This screwed up mess is forcing people to change their daily habits (which should have already been modified, due to other reasons like: pollution, or traffic congestion, material waste, or sustaining public transportation financially), and I’m one of those at the brink of forced change.
After reading an article in the LA Times today on people making an adjustment to taking public transit just one day a week, I decided conclusively that it was something I was willing to negotiate. I was quite engrossed in the MTA website, downloading schedules for both subway and bus, in the midst of planning trips, only to let V successfully distract me away in romantic silence.
Several days ago I entertained the idea of getting a bike. Firstly, for entertainment purposes– I thought it would be something fun to do on the weekend. That thought transitioned into biking in lieu of driving. Reality set in for me, as it swiftly and always does, and I wondered, where exactly would I bike? Would the savings outweigh the costs?
This is how my mind thinks. Thank goodness. However frivolous my attitude, especially my superficial-superfluous public persona may be, my practical side shifts into gear. I really wish– people would not live beyond their means. Because living that way is going to suck (related to instant gratification and lack of accountability).
Everything is taken to be an investment for something else, attached to each other like a staircase. Otherwise, why bother?
Same with the public transit debate in my head. How many times do I need to ride public transit a week to be worth the hassle? The article said: just one week. I should look on this as a sacrifice. And do it.
If the cost of gas/depreciation of car/etc is approximately $0.562, I’m really only saving $3.50 dollars a day. If I only take public transit once a week, is $3.50 a week worth the much increased time and effort? I mean, what’s the difference between a $68 tank of gas and a $65 tank of gas?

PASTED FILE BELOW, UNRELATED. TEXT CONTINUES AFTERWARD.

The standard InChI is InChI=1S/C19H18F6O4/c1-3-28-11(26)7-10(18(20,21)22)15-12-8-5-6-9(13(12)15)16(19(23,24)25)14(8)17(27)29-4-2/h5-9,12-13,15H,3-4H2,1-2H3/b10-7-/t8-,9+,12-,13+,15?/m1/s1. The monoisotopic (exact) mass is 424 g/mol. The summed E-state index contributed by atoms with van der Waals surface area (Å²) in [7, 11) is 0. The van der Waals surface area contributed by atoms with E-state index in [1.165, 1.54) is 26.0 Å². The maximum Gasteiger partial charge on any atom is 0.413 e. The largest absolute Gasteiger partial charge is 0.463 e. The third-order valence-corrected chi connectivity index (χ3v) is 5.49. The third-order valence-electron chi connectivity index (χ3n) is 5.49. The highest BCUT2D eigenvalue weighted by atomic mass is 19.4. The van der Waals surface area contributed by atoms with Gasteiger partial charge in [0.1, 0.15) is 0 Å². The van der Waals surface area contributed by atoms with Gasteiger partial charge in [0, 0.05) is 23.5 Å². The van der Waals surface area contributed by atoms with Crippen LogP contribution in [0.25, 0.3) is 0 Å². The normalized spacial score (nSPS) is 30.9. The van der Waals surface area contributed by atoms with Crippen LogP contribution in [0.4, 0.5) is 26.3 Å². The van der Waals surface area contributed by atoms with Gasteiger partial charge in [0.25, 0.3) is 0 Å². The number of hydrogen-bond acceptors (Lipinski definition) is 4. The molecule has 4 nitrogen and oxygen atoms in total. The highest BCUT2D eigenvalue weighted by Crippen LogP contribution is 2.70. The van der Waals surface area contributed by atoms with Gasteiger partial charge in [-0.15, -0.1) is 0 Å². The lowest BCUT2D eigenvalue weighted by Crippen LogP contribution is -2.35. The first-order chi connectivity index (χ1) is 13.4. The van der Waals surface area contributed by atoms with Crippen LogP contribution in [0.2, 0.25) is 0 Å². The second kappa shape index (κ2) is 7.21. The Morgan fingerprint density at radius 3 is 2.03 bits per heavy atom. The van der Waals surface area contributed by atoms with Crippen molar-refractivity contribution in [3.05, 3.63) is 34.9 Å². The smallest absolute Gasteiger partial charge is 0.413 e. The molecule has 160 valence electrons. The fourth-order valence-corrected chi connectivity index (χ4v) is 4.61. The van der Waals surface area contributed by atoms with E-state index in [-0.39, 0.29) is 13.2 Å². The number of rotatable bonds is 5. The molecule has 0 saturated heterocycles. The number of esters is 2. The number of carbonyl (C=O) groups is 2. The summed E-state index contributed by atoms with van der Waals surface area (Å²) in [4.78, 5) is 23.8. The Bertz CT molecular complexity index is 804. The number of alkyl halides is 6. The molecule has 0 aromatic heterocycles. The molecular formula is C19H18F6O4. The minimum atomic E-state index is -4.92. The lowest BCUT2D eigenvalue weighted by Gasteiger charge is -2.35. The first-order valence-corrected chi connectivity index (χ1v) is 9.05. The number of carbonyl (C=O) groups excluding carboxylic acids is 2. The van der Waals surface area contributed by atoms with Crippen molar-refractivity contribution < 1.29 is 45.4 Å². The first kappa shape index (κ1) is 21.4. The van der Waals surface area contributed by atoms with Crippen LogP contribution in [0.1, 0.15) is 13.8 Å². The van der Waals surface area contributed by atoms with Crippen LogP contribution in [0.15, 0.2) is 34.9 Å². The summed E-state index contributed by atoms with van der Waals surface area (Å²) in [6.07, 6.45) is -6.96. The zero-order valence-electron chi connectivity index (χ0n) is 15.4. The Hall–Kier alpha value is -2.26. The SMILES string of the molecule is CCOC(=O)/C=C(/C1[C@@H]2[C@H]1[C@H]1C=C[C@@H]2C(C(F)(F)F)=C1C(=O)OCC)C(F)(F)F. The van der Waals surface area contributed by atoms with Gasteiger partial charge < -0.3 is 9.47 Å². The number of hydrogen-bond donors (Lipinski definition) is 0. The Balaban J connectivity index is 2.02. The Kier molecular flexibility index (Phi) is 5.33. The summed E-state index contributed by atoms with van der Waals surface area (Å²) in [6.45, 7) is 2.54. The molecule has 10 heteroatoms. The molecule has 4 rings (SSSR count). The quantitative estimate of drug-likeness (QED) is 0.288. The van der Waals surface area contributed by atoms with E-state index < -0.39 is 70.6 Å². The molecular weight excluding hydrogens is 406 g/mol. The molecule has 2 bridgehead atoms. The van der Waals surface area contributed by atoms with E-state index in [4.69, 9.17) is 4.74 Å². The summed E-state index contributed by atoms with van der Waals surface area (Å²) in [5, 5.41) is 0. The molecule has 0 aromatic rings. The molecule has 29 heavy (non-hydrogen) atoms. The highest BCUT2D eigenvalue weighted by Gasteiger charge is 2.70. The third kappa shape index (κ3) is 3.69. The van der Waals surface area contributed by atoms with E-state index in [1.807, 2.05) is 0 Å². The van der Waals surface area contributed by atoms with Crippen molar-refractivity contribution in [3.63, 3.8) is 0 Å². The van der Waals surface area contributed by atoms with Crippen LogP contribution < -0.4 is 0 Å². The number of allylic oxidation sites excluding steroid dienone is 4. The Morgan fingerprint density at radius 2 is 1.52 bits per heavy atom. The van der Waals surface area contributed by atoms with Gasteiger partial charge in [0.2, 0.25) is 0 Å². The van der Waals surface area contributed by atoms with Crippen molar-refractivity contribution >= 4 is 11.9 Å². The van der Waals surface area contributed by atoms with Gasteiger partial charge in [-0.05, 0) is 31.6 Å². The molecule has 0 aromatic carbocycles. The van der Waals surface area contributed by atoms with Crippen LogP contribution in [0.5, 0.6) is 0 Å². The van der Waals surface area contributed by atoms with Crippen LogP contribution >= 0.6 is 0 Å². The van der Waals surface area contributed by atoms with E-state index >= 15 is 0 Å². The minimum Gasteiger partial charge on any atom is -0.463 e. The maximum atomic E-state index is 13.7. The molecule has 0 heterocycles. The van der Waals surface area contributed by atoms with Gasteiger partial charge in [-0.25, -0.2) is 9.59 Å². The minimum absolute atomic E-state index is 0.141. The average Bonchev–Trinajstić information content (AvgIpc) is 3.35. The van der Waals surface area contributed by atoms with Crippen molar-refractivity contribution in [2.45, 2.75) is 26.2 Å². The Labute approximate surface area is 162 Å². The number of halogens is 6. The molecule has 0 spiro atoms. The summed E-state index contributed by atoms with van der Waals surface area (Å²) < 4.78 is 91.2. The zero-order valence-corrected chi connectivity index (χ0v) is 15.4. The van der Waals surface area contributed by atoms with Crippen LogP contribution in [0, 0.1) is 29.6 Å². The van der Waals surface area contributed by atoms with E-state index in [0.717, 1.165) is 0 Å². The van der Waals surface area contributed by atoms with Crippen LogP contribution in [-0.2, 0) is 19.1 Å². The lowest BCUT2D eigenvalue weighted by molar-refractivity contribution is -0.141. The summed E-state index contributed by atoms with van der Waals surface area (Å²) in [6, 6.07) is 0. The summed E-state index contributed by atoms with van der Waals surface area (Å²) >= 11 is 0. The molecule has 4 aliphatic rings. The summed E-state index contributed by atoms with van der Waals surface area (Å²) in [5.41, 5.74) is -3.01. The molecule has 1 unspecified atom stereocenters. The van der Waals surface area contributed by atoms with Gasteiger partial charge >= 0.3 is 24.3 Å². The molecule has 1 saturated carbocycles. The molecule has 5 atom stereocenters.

This is the sole complaint I have about Los Angeles: public transit and walking sucks. Scenery is beautiful, but where’s the practicality?
Sigh. Not everyone can be like me.
I had the fortune of having serious writer friends who thought nothing of criticism– towards me, telling me things like:
“Platitudes will get you nowhere. It either works or it doesn’t.”
“Snippets aren’t smashed, they’re snipped.”
And other helpful things to note. That’s why I’ve tried to steer my writing towards a drier quality. When things are kept concise, free of flowering vocabulary, that’s when the genuine sincerity of the meanings will blossom. Being a good technical writer is not good enough– knowing what’s a coordinate conjunction, a subordinate clause, etc., doesn’t matter except when there’s confusion about semicolons.
V mentioned today that the difference between those who make it and those who stray behind– although inundated with talent– is discipline.
I had been aware of this and failed to work to my limits in the past. I was told that writing is not a talent, but a craft, requiring time and discipline. An excellent book to read: Hemingway On Writing.
Several of those people have gone on to east coast MFA schools and are working very hard, interning at Harper’s and The New Yorker and starting their own literary magazines. The rest of us are writing blog posts glorifying and adorning our daily lives with glittering words. Let’s not gloss over that at the very least. Instead, use it as motivation.
I’m not going to be one of those people who compliment anything manifested in writing for the sake of complimenting or because the subject matter is sensitive. Work hard on your craft. The subject matter doesn’t matter if it’s mundane or life-changing. Just make it real.
Leave the platitudes in the closet for fear of craft coming across as your high school diary. Use personification of objects sparingly.
If anything, make at least 10 edits. If not more. One word choice here, syntax change– you can be better than you currently are. Keep going until you become one of your favorite writers to read– or at the least, have the ability to write about the couple sitting next to you at brunch like it’s Nabokov’s long-awaited unpublished novel.